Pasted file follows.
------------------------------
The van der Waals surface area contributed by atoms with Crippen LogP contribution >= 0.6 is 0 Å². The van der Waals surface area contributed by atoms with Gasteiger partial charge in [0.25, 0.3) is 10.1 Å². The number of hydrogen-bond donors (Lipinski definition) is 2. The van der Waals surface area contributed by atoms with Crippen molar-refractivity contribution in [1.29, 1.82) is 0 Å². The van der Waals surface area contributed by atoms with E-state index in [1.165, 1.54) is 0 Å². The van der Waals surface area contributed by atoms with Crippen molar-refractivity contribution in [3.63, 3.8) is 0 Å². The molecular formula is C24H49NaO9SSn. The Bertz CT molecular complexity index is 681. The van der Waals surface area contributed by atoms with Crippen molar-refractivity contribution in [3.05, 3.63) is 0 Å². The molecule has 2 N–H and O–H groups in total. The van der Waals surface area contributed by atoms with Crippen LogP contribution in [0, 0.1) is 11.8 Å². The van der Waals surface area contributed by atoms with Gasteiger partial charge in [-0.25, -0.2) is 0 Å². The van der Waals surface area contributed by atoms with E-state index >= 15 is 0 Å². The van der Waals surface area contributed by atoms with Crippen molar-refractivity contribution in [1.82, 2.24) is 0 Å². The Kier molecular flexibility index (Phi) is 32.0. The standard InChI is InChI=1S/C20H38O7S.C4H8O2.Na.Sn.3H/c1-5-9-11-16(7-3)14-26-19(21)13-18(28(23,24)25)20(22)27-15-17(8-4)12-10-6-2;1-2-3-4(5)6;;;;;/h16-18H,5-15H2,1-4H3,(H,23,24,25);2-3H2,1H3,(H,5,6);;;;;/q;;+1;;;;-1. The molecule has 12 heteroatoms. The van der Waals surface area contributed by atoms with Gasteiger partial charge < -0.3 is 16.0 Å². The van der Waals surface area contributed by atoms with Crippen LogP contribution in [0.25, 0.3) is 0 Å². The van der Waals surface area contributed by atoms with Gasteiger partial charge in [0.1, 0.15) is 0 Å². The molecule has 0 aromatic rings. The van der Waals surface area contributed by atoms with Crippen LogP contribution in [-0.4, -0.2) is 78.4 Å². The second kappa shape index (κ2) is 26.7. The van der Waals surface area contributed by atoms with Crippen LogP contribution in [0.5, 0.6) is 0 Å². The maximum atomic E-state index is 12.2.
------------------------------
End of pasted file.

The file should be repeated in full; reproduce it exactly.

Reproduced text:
The van der Waals surface area contributed by atoms with Crippen LogP contribution >= 0.6 is 0 Å². The van der Waals surface area contributed by atoms with Gasteiger partial charge in [0.25, 0.3) is 10.1 Å². The number of hydrogen-bond donors (Lipinski definition) is 2. The van der Waals surface area contributed by atoms with Crippen molar-refractivity contribution in [1.29, 1.82) is 0 Å². The van der Waals surface area contributed by atoms with E-state index in [1.165, 1.54) is 0 Å². The van der Waals surface area contributed by atoms with Crippen molar-refractivity contribution in [3.63, 3.8) is 0 Å². The molecular formula is C24H49NaO9SSn. The Bertz CT molecular complexity index is 681. The van der Waals surface area contributed by atoms with Crippen molar-refractivity contribution in [3.05, 3.63) is 0 Å². The molecule has 2 N–H and O–H groups in total. The van der Waals surface area contributed by atoms with Crippen LogP contribution in [0, 0.1) is 11.8 Å². The van der Waals surface area contributed by atoms with Gasteiger partial charge in [-0.25, -0.2) is 0 Å². The van der Waals surface area contributed by atoms with E-state index >= 15 is 0 Å². The van der Waals surface area contributed by atoms with Crippen molar-refractivity contribution in [1.82, 2.24) is 0 Å². The Kier molecular flexibility index (Phi) is 32.0. The standard InChI is InChI=1S/C20H38O7S.C4H8O2.Na.Sn.3H/c1-5-9-11-16(7-3)14-26-19(21)13-18(28(23,24)25)20(22)27-15-17(8-4)12-10-6-2;1-2-3-4(5)6;;;;;/h16-18H,5-15H2,1-4H3,(H,23,24,25);2-3H2,1H3,(H,5,6);;;;;/q;;+1;;;;-1. The molecule has 12 heteroatoms. The van der Waals surface area contributed by atoms with Gasteiger partial charge < -0.3 is 16.0 Å². The van der Waals surface area contributed by atoms with Crippen LogP contribution in [0.25, 0.3) is 0 Å². The van der Waals surface area contributed by atoms with Gasteiger partial charge in [0.1, 0.15) is 0 Å². The molecule has 0 aromatic rings. The van der Waals surface area contributed by atoms with Crippen LogP contribution in [-0.4, -0.2) is 78.4 Å². The second kappa shape index (κ2) is 26.7. The van der Waals surface area contributed by atoms with Crippen LogP contribution in [0.5, 0.6) is 0 Å². The maximum atomic E-state index is 12.2.